The motor 74 is a standard motor known to the art, which is driven by a power source, designated at 86. Although the power source may be any of a number of sources which will cause the energizing of the motor 74, it is preferred to have a portable power source, such as a battery pack. The preferred mode is illustrated in FIGS. 1, 2, 4, 5 and 6 as a battery pack 88 attached to the reel shaft 70. A series of batteries 90 are placed in the battery pack 88 for providing the energy to operate the motor 74. The wiring system for connecting the power source 86 to the motor 74 and to the light assembly 66 is schematically shown in FIG. 6, which illustrate a simplified schematic wiring system for the motor 74 including a positive electrode wire 92 connected to the positive electrode 94 of the motor 74 at one end and a conveniently located push button or equivalent switch 96 at the other end. The push button 96 provides a connection between the positive electrode wire 92 and the positive battery terminal wire 98. As best illustrated in FIG. 6, the series of batteries 90 are connected in series from the positive terminals 100 to the negative terminals 102. A connecting wire 104 leads from the last negative terminal 102 of the battery 90 to the negative electrode 106 of the motor. By activating the push button 96, the electrical circuit is complete causing the operation of the motor which in turn causes the rotation of the drive shaft 76 and the attached collar 78 and pin 84.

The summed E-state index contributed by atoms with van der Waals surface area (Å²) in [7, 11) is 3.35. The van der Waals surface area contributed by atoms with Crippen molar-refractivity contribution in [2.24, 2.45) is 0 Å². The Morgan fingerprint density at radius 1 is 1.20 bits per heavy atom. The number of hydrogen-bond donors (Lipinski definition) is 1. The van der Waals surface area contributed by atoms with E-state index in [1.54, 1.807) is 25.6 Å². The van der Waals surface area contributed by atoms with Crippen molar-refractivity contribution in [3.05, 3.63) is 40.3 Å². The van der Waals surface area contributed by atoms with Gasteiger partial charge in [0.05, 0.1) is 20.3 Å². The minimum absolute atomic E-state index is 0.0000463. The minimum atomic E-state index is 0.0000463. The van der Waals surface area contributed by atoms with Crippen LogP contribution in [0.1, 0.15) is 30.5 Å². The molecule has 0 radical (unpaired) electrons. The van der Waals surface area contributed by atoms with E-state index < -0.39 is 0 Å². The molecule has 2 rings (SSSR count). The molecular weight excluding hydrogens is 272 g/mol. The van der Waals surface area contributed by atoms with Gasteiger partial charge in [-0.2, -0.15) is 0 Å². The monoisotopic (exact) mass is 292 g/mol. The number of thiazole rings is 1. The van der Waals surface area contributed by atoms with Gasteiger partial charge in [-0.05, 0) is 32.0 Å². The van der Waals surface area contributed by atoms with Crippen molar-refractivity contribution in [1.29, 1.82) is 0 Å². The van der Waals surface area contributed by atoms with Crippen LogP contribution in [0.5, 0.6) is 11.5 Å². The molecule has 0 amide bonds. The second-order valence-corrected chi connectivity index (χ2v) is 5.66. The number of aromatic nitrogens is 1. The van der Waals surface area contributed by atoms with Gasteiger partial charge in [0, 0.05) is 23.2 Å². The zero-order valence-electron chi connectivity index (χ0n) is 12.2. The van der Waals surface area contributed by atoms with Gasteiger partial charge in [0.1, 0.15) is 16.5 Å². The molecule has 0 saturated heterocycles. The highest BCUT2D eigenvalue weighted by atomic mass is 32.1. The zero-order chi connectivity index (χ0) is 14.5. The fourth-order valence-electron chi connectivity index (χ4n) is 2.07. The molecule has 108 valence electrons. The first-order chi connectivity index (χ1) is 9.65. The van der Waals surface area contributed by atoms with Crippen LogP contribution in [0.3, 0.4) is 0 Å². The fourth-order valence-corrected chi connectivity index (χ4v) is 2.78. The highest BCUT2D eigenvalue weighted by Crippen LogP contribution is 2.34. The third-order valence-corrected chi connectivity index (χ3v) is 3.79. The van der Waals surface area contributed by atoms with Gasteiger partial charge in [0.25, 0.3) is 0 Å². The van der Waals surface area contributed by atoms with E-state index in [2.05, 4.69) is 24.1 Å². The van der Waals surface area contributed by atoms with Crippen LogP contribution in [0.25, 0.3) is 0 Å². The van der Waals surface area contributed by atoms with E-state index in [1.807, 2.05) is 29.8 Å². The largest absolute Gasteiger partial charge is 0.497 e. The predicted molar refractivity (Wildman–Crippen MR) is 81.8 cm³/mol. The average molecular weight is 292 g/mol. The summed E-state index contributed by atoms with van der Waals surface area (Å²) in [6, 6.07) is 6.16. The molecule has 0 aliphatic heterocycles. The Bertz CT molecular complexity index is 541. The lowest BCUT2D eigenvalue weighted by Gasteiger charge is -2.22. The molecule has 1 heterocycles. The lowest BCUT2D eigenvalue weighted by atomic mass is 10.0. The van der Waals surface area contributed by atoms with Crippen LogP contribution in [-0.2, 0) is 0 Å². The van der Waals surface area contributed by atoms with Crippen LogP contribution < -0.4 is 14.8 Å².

If a light assembly 66 is to be included on the reel winder 50, it is preferably for convenience and simplicity of the device to incorporate the same power source 86 to activate the light assembly 66. The wiring operation is similar to that illustrated with respect to the operation of the motor 74. A positive electrode connecting wire 108 passes through the switch 68 to the positive terminal 100 of the power source 86. The negative electrode connecting wire 110 connects the negative electrode of the lighting assembly to the negative terminal 102 of the power source 86. By activating the switch 68 to the on position, the electrical connection is complete causing the operation of the lighting assembly 66.
Although it is contemplated that the reel winder 50, or parts of it, can be made of a variety of materials such as wood, metal or plastics, it is preferred to make the reel winder of a durable plastic, such as polyvinylchloride, which is light in weight, strong and durable. The plastic also resists cold weather freeze-ups.